DOHA: Northwestern University in Qatar yesterday announced about a publication of a report documenting Libya’s first steps towards establishing an independent national media system.
The report and website, Media Vision Libya, (http://mediavisionlibya.northwestern.edu), was published in English and Arabic, and offers an overview, as well as videos, of NU-Q’s historic December 2011 ‘Good Offices’ conference.
At that conference, convened by Northwestern University in Qatar, a 17-person delegation comprised of the Libyan National Transitional Council and leading members of Libyan civil society gathered with the Secretary General of the Arab League, Nabil Al Araby, and international media experts, to deliberate according to four agreed-upon pillars for progress: media governance, the media economy, technology, and training.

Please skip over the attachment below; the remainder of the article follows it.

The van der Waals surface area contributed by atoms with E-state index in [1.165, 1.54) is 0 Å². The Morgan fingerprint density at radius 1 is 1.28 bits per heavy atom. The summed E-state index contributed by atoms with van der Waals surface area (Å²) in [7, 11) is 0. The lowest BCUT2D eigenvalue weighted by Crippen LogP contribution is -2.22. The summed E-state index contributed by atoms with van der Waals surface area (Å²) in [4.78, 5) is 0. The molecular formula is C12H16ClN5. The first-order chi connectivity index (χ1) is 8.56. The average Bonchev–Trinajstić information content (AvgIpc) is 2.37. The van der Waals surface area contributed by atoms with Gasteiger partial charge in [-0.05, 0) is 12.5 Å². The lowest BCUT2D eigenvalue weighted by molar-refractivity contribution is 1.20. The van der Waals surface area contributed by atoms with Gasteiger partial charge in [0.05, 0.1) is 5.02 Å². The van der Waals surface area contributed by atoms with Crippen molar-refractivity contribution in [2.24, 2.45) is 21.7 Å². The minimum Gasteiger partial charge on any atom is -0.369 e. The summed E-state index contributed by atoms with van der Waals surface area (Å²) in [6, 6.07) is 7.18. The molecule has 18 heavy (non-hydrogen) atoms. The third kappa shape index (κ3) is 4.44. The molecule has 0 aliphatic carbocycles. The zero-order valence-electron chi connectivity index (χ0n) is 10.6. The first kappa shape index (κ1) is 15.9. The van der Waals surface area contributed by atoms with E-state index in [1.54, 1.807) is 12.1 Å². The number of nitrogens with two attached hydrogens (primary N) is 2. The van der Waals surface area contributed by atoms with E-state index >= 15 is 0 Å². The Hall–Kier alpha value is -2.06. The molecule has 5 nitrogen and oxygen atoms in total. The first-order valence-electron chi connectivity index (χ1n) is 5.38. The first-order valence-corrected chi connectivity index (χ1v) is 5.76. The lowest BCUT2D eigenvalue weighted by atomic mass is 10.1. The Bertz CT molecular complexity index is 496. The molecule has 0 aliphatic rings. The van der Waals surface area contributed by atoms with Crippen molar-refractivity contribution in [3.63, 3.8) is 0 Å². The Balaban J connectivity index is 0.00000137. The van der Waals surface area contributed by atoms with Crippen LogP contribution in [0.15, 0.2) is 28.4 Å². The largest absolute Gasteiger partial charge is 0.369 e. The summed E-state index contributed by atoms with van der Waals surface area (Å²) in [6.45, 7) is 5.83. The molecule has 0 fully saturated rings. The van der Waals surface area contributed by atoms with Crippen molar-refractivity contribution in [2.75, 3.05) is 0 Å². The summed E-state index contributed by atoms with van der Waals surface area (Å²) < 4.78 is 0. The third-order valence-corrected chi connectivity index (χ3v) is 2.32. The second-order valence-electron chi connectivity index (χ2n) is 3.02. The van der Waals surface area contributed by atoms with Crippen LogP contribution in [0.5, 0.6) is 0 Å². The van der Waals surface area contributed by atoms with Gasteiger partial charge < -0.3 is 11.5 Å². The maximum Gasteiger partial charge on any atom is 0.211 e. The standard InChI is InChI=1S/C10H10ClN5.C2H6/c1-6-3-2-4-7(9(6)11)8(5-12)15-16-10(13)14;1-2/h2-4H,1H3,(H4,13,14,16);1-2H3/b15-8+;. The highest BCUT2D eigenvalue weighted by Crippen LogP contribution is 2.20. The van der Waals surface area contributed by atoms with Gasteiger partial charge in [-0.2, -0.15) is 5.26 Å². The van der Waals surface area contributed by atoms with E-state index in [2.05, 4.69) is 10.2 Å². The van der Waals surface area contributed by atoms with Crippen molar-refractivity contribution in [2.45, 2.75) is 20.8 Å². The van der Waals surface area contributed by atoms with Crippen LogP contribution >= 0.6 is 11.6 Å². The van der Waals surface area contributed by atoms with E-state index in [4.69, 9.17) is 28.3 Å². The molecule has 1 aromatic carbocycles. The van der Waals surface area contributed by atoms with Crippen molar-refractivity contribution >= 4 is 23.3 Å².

The results were a set of principles and an action plan that the delegation authored by consensus, designed to help guide Libya’s government and society as they seek to define and build an independent national media system.
“Re-imagining a media system after decades of autocratic rule is a daunting task,” said Everette E Dennis, Dean and CEO of Northwestern University in Qatar, continuing, “The ‘good offices’ conference was designed to define the main issues at hand, and to find agreement on the basic principles that will guide future policy.”
“This report captures the hard work and outcomes of the conference, and we hope it can be used by the Libyans to further discussion on the crucial issue of media freedom as they face the myriad challenges ahead,” added Dean Dennis.
In addition to the readily searchable 24-page conference report, Media Vision Libya also provides video highlights from the conference, including addresses by the Secretary General of the Arab League, Nabil Al Arabi, who was the keynote speaker for the conference and Abdulhafeedh Ghoga, Vice Chairman of the Libyan National Transitional Council (NTC), who was co-chair of the conference and led the Libyan delegation. Opening remarks and video of comments by NU-Q Dean and CEO Everette E. Dennis, who served as Conference Chair, is also featured on the site.